We decided to ignore the wise local knowledge of Oisin Van Gelderen who was making his way to Magheroarty, telling us anywhere else would be closing out! Instead, we went for a dawn raid on a well known surf break in the hope of scoring some all time perfection. We arrived at the beach to find a disappointing head high wave but it didn’t take long at all for the start of the 28ft @ 21s to begin appearing in the sets! We rigged and watched as local ripper Andreas caught the first wave of the day – seeing that lip peeling over the top of his mast got me pumped!

Just as things started going our way Timo rocked up with JC – timed to perfection really as he pulled up just as a set began closing out across the bay. Never mind.. a quick spin down the coast there’s another reef which could hold the swell but the wind didn’t play ball. How could a force 10 storm disappear in an instant?!! I later learned this was down to a natural phenomenon called the “Timo Effect”.

It wasn’t all bad news though. As we packed up camp again, Timo suggested we have a look at this reef break a couple of miles down the road.. “You’ll have the surf of your life if you go there today” he told Steve. We took his word for it and made a move.

Surf's up!

Surf’s up!

We couldn’t believe our eyes as we pulled up to this completely empty perfection. We seemed to arrive just as the rain cleared and the sun came out; I swear there was a rainbow behind the glassy clean, empty lines and peeling right handers as far as the headland, completely sheltered from the storm. Things started looking up! As I paddled out I watched Thorpey get some really nice waves!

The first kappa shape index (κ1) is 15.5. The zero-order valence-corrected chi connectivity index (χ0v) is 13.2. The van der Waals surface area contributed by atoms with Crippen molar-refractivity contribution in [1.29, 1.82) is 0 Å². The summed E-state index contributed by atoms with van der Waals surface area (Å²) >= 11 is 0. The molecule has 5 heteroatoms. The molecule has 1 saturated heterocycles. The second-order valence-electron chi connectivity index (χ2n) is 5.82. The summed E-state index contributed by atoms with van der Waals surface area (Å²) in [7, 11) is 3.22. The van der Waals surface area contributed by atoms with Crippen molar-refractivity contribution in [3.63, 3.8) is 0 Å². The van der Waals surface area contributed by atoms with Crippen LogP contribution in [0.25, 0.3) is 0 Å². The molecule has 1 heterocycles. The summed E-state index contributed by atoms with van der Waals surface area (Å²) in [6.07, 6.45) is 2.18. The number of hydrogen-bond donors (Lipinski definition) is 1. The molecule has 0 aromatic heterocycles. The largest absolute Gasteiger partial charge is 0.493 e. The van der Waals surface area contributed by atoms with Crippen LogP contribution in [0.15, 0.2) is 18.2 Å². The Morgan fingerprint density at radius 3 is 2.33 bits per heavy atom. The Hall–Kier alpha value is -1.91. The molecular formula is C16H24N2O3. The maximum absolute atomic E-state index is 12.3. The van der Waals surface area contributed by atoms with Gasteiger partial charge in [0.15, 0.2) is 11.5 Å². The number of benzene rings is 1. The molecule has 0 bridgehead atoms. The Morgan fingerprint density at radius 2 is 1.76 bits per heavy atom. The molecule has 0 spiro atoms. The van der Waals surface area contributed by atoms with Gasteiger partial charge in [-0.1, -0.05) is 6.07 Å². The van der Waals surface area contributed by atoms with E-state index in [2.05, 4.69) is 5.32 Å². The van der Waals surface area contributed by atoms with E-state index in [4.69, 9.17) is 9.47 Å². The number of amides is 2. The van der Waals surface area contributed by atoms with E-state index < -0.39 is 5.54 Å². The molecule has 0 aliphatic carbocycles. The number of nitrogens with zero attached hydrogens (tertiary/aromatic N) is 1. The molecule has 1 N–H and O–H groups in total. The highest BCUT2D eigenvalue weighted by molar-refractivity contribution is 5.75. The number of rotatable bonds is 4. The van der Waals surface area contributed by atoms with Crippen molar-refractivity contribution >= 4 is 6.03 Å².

taking a clean surf

Taking a clean set wave

Day 4 – Riding the Storm

We were now into day three of the trip and the harsh reality was that we still hadn’t all sailed! The peak of the swell had yet to hit though, and we had to make a decision. Do we go to one of the well established windsurfing beaches across Ireland, where we would at least be guaranteed a windsurf, (#RBSC!) but at the risk of missing out on some proper world class waves, or do we take another chance and try to find somewhere that could cope with the full brunt of the wind and swell the storm had been cooking. I think our decision was made when I bravely said to the others “We came to Ireland ’cause there’s a 30ft swell brewing. What’s the point in hiding from it!”

It’s probably worth mentioning at this point that Steve had one wave on his mind from the minute he left the house in England. Any time we took the map out to decide where to aim for, his finger kept pointing towards Mullaghmore Head. Even a few strong words from Timo about the time his bother Finn sailed it weren’t enough to dissuade him. So we went for a look.